Views from a Mile High

With the Democratic National Convention a month away, we checked in with Denver leaders and asked them what their city was like when it hosted in 2008


Kristy Bassuener, Associate Director of Communications and Public Affairs, Denver Art Museum

“The city’s convention and visitors bureau, Visit Denver, did an incredible job of maximizing the publicity potential of the convention for Denver. Political figures, from Hillary Clinton to Al Sharpton, came to the museum for press events or parties. Families of politicians, most notably Sasha and Malia Obama, came to experience the many family-friendly creative experiences the museum is known for. Celebrities also were on site—Jennifer Lopez, Anne Hathaway, and several other household names.”


Phillip Washington, General Manager, Regional Transportation District

Denver’s transit system is composed of more than 140 bus routes and five light rail lines.
“We had experience in putting on large events. We had the G8 summit here some years before, the Pope’s visit before that, and three years prior to the DNC we had the NBA All-Star Game here. Now this was a lot bigger in a lot of ways. We did the best we could to determine the best routes for various motorcades and dignitaries, and the street closures that were going to be set up. Because of the great work by our traffic operations, there was very little impact on our normal bus routes, to our daily riders. We did close one light rail stop, and that was right at the convention site, the Pepsi Center. That week, we worked around the clock—lots of work and a lot of concentration on keeping our daily riders informed if a route had to be detoured or moved. Don’t neglect your everyday riders.”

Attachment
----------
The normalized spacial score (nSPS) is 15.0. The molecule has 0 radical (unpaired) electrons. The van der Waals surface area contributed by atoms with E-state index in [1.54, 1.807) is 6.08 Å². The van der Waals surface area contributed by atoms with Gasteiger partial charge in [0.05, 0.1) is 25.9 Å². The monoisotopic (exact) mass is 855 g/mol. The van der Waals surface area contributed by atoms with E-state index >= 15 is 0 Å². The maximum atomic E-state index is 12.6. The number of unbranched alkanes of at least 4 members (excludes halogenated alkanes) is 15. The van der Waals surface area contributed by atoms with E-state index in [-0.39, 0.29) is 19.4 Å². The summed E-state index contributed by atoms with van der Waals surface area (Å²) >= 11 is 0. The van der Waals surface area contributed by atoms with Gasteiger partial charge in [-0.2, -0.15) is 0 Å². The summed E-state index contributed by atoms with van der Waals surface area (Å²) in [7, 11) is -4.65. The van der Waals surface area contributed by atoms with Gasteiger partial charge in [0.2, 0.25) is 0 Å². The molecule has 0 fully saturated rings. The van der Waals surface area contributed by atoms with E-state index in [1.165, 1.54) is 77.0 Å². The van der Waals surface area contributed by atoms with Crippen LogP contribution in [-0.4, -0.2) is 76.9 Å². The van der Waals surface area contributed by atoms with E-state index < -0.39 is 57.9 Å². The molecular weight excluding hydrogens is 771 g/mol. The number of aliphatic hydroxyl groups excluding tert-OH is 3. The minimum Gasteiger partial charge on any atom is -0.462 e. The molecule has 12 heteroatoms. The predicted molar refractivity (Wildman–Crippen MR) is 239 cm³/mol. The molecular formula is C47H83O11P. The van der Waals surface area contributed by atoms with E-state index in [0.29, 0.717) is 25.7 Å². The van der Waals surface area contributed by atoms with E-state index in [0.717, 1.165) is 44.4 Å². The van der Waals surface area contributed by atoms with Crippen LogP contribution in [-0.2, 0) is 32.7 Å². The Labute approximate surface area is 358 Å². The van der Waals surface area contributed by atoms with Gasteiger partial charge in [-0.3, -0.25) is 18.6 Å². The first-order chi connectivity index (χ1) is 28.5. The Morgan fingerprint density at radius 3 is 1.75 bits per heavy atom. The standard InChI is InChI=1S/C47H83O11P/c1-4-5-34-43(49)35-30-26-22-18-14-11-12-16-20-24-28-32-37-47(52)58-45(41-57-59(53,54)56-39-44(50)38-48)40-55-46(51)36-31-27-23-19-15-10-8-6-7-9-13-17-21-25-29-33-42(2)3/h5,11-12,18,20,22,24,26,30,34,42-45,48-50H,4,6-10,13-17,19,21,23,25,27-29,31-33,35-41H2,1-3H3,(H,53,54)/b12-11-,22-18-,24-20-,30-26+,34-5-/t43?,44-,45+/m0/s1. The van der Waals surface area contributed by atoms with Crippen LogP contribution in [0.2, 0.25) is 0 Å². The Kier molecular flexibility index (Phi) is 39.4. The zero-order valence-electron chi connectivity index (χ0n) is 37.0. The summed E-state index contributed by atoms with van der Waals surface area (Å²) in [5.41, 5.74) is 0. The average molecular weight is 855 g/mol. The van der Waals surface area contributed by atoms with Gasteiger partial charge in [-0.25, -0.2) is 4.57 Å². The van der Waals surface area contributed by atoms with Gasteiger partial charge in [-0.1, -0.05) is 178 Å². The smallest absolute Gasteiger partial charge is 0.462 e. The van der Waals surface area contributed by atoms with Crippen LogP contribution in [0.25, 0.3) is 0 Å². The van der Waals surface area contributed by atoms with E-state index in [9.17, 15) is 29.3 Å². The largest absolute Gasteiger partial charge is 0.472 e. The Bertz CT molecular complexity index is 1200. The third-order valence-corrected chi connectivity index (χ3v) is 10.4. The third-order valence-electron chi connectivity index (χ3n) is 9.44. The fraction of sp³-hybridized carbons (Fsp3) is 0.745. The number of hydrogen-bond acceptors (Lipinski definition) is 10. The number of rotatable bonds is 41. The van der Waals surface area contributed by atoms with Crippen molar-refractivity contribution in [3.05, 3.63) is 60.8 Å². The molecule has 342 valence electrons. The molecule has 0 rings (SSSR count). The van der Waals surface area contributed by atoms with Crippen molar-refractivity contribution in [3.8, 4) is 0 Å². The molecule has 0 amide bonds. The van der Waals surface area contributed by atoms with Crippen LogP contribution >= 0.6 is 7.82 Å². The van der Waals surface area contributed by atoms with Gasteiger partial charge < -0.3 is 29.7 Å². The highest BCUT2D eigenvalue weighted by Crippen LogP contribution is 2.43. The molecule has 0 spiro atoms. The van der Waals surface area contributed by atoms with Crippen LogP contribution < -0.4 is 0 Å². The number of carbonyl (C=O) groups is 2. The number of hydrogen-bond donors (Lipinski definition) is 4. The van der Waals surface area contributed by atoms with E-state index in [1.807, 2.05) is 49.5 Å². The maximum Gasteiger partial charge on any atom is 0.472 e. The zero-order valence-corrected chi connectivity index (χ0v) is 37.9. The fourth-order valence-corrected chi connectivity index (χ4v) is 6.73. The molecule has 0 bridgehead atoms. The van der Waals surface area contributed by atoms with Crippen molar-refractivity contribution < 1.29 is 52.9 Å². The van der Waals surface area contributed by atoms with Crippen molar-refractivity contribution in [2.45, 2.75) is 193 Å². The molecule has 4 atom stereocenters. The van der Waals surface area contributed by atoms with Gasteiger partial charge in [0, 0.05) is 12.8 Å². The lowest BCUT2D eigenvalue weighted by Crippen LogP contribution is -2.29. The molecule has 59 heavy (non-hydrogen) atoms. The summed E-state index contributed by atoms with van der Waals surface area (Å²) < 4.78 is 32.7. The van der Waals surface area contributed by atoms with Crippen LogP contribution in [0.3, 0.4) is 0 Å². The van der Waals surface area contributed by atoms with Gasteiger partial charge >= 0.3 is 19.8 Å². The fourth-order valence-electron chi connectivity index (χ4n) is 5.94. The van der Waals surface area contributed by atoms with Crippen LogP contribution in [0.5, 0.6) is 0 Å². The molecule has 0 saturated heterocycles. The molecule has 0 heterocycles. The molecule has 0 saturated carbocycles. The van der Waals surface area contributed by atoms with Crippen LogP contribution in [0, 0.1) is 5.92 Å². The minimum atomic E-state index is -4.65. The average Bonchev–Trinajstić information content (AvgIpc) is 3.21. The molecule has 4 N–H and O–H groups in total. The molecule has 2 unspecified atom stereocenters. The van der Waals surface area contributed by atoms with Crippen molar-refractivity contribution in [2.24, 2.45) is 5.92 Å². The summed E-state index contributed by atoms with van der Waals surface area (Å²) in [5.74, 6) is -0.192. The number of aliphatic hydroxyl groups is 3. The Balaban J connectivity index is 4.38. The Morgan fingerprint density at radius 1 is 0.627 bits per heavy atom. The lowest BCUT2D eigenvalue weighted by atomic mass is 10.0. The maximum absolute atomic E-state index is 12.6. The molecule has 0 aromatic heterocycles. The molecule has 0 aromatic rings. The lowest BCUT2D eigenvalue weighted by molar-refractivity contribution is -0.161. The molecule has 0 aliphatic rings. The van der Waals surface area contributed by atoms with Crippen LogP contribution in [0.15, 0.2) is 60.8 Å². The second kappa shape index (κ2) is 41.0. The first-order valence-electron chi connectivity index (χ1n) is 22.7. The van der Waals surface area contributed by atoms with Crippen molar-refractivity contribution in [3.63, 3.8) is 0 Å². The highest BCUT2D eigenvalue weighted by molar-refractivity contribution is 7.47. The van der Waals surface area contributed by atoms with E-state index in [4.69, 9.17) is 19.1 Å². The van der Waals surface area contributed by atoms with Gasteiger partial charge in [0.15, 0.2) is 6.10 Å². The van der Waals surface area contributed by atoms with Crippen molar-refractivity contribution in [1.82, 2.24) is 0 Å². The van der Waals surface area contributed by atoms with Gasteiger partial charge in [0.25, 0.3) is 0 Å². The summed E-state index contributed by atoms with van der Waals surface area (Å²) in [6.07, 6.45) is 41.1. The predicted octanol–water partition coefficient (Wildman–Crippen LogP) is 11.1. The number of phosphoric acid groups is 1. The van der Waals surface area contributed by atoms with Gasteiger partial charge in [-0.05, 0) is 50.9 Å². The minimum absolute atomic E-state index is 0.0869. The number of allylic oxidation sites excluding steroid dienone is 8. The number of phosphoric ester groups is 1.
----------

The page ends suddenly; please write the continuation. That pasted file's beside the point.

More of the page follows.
Brian Siffermann, Managing Partner, Corridor 44, champagne bar

“The scale of the DNC was massive. It just took over the city. It was great; you could see the foot traffic everywhere downtown, hotels and people’s apartments rented out, with the media and politicians as well. It was just such a good vibe for Denver because you could see what the potential for this city could be. We were at full capacity every night. Our private rooms were rented out and we were open to the public. You have to be staffed and ready because they don’t make reservations.”


Tamara Door, President and CEO, Downtown Denver Partnership

“From the very beginning when we were awarded the bid, the questions began: will the city shut down? How will retailers fare, and will people stay away from downtown? What if the employees don’t come to work? We addressed it extremely quickly to send a strong message that it was going to be a vital and vibrant experience. When that convention kicked off, there was no place anyone would’ve rather been than right in the middle of all of it. There were some businesses that thought they would be doing their employees a favor by giving them the option to work from home. And in the majority of those cases, their employees ended up down here anyway. And it’s because they didn’t want to miss it.”

Categories: Buzz > Business, Feature, News Features Archive > DNC, The Buzz